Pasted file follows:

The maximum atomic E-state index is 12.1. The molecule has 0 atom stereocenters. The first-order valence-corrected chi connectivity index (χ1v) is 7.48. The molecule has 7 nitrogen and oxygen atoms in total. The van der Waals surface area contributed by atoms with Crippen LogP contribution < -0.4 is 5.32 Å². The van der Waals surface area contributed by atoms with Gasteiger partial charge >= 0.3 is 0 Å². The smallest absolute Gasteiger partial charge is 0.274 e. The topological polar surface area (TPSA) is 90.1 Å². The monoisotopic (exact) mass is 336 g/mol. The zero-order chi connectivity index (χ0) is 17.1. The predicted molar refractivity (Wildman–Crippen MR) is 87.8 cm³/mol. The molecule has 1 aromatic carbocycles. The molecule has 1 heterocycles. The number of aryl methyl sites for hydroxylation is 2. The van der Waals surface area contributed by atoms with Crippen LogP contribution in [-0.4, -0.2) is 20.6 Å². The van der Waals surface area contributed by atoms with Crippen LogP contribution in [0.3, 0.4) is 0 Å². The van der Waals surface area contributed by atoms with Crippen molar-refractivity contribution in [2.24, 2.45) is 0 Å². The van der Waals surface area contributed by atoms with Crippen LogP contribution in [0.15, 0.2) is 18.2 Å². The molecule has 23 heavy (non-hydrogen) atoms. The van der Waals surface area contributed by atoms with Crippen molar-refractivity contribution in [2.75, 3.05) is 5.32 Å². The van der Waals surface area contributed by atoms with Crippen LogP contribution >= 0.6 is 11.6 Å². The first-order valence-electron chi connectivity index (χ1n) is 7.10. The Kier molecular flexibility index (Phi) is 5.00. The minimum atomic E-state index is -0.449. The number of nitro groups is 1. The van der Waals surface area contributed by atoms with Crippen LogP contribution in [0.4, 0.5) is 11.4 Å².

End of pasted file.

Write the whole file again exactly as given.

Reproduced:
The maximum atomic E-state index is 12.1. The molecule has 0 atom stereocenters. The first-order valence-corrected chi connectivity index (χ1v) is 7.48. The molecule has 7 nitrogen and oxygen atoms in total. The van der Waals surface area contributed by atoms with Crippen LogP contribution < -0.4 is 5.32 Å². The van der Waals surface area contributed by atoms with Gasteiger partial charge >= 0.3 is 0 Å². The smallest absolute Gasteiger partial charge is 0.274 e. The topological polar surface area (TPSA) is 90.1 Å². The monoisotopic (exact) mass is 336 g/mol. The zero-order chi connectivity index (χ0) is 17.1. The predicted molar refractivity (Wildman–Crippen MR) is 87.8 cm³/mol. The molecule has 1 aromatic carbocycles. The molecule has 1 heterocycles. The number of aryl methyl sites for hydroxylation is 2. The van der Waals surface area contributed by atoms with Crippen LogP contribution in [-0.4, -0.2) is 20.6 Å². The van der Waals surface area contributed by atoms with Crippen LogP contribution in [0.3, 0.4) is 0 Å². The van der Waals surface area contributed by atoms with Crippen molar-refractivity contribution in [2.24, 2.45) is 0 Å². The van der Waals surface area contributed by atoms with Crippen LogP contribution in [0.15, 0.2) is 18.2 Å². The molecule has 23 heavy (non-hydrogen) atoms. The van der Waals surface area contributed by atoms with Crippen molar-refractivity contribution in [2.75, 3.05) is 5.32 Å². The van der Waals surface area contributed by atoms with Crippen LogP contribution >= 0.6 is 11.6 Å². The first-order valence-electron chi connectivity index (χ1n) is 7.10. The Kier molecular flexibility index (Phi) is 5.00. The minimum atomic E-state index is -0.449. The number of nitro groups is 1. The van der Waals surface area contributed by atoms with Crippen LogP contribution in [0.4, 0.5) is 11.4 Å².